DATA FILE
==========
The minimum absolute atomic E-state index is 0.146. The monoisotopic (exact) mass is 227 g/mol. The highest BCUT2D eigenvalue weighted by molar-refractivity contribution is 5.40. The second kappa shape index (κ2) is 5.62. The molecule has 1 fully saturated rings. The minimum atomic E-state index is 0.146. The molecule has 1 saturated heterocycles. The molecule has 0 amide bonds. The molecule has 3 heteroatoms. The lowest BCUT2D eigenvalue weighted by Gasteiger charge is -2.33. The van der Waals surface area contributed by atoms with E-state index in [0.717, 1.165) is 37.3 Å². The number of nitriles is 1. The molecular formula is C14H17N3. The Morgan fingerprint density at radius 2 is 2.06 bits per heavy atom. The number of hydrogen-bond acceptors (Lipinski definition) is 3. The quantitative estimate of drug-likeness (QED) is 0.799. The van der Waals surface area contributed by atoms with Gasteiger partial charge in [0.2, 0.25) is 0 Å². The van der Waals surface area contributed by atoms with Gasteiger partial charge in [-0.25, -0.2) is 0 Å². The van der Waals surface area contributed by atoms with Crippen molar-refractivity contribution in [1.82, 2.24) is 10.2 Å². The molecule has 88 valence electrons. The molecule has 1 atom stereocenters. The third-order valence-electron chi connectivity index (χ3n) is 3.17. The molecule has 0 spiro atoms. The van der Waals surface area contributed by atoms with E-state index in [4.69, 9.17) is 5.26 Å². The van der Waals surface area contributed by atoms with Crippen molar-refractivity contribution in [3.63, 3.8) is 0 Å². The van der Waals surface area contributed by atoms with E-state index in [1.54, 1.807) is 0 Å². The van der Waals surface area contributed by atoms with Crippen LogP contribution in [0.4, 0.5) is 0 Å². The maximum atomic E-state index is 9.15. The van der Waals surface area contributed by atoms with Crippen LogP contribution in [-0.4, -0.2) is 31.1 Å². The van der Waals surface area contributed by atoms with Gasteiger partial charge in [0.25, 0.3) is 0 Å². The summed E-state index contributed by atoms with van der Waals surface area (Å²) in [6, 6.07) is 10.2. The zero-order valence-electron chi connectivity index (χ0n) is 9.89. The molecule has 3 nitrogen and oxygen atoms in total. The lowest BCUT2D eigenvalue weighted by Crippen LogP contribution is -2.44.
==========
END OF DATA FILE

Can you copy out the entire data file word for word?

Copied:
The minimum absolute atomic E-state index is 0.146. The monoisotopic (exact) mass is 227 g/mol. The highest BCUT2D eigenvalue weighted by molar-refractivity contribution is 5.40. The second kappa shape index (κ2) is 5.62. The molecule has 1 fully saturated rings. The minimum atomic E-state index is 0.146. The molecule has 1 saturated heterocycles. The molecule has 0 amide bonds. The molecule has 3 heteroatoms. The lowest BCUT2D eigenvalue weighted by Gasteiger charge is -2.33. The van der Waals surface area contributed by atoms with E-state index in [0.717, 1.165) is 37.3 Å². The number of nitriles is 1. The molecular formula is C14H17N3. The Morgan fingerprint density at radius 2 is 2.06 bits per heavy atom. The number of hydrogen-bond acceptors (Lipinski definition) is 3. The quantitative estimate of drug-likeness (QED) is 0.799. The van der Waals surface area contributed by atoms with Gasteiger partial charge in [0.2, 0.25) is 0 Å². The van der Waals surface area contributed by atoms with Gasteiger partial charge in [-0.25, -0.2) is 0 Å². The van der Waals surface area contributed by atoms with Crippen molar-refractivity contribution in [1.82, 2.24) is 10.2 Å². The molecule has 88 valence electrons. The molecule has 1 atom stereocenters. The third-order valence-electron chi connectivity index (χ3n) is 3.17. The molecule has 0 spiro atoms. The van der Waals surface area contributed by atoms with E-state index in [4.69, 9.17) is 5.26 Å². The van der Waals surface area contributed by atoms with Crippen molar-refractivity contribution in [3.63, 3.8) is 0 Å². The van der Waals surface area contributed by atoms with E-state index in [1.54, 1.807) is 0 Å². The van der Waals surface area contributed by atoms with Crippen LogP contribution in [0.4, 0.5) is 0 Å². The maximum atomic E-state index is 9.15. The van der Waals surface area contributed by atoms with Crippen LogP contribution in [-0.4, -0.2) is 31.1 Å². The van der Waals surface area contributed by atoms with Gasteiger partial charge in [0.25, 0.3) is 0 Å². The summed E-state index contributed by atoms with van der Waals surface area (Å²) in [6, 6.07) is 10.2. The zero-order valence-electron chi connectivity index (χ0n) is 9.89. The molecule has 3 nitrogen and oxygen atoms in total. The lowest BCUT2D eigenvalue weighted by Crippen LogP contribution is -2.44.